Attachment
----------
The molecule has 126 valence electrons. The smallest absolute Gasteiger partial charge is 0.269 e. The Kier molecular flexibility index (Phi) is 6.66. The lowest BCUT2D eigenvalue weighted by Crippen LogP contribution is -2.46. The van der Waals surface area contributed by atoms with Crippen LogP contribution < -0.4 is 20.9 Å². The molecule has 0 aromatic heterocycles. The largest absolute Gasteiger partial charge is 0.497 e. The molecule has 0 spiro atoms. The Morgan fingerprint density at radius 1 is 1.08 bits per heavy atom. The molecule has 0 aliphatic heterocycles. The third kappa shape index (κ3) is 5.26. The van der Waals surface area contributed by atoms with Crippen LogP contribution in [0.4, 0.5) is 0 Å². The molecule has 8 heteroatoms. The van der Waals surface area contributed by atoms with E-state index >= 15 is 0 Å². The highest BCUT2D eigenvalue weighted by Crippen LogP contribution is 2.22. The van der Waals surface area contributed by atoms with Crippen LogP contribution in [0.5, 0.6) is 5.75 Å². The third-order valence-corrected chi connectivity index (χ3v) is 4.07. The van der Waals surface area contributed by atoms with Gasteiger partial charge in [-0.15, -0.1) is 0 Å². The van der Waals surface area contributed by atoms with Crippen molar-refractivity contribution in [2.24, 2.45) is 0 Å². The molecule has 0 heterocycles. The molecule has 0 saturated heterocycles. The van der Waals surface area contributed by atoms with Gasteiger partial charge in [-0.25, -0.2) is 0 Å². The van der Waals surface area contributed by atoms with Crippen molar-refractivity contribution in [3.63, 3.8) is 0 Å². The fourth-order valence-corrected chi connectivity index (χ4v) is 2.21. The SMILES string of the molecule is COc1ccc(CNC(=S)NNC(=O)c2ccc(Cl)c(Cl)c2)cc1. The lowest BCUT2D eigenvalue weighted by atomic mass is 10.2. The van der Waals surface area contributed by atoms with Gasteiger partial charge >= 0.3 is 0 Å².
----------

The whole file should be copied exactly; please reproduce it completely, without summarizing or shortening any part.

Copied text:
The molecule has 126 valence electrons. The smallest absolute Gasteiger partial charge is 0.269 e. The Kier molecular flexibility index (Phi) is 6.66. The lowest BCUT2D eigenvalue weighted by Crippen LogP contribution is -2.46. The van der Waals surface area contributed by atoms with Crippen LogP contribution < -0.4 is 20.9 Å². The molecule has 0 aromatic heterocycles. The largest absolute Gasteiger partial charge is 0.497 e. The molecule has 0 spiro atoms. The Morgan fingerprint density at radius 1 is 1.08 bits per heavy atom. The molecule has 0 aliphatic heterocycles. The third kappa shape index (κ3) is 5.26. The van der Waals surface area contributed by atoms with Crippen LogP contribution in [0.4, 0.5) is 0 Å². The molecule has 8 heteroatoms. The van der Waals surface area contributed by atoms with E-state index >= 15 is 0 Å². The highest BCUT2D eigenvalue weighted by Crippen LogP contribution is 2.22. The van der Waals surface area contributed by atoms with Crippen LogP contribution in [0.5, 0.6) is 5.75 Å². The third-order valence-corrected chi connectivity index (χ3v) is 4.07. The van der Waals surface area contributed by atoms with Gasteiger partial charge in [-0.15, -0.1) is 0 Å². The van der Waals surface area contributed by atoms with Crippen molar-refractivity contribution in [2.24, 2.45) is 0 Å². The molecule has 0 heterocycles. The molecule has 0 saturated heterocycles. The van der Waals surface area contributed by atoms with Gasteiger partial charge in [-0.25, -0.2) is 0 Å². The van der Waals surface area contributed by atoms with Crippen molar-refractivity contribution in [3.63, 3.8) is 0 Å². The fourth-order valence-corrected chi connectivity index (χ4v) is 2.21. The SMILES string of the molecule is COc1ccc(CNC(=S)NNC(=O)c2ccc(Cl)c(Cl)c2)cc1. The lowest BCUT2D eigenvalue weighted by atomic mass is 10.2. The van der Waals surface area contributed by atoms with Gasteiger partial charge >= 0.3 is 0 Å².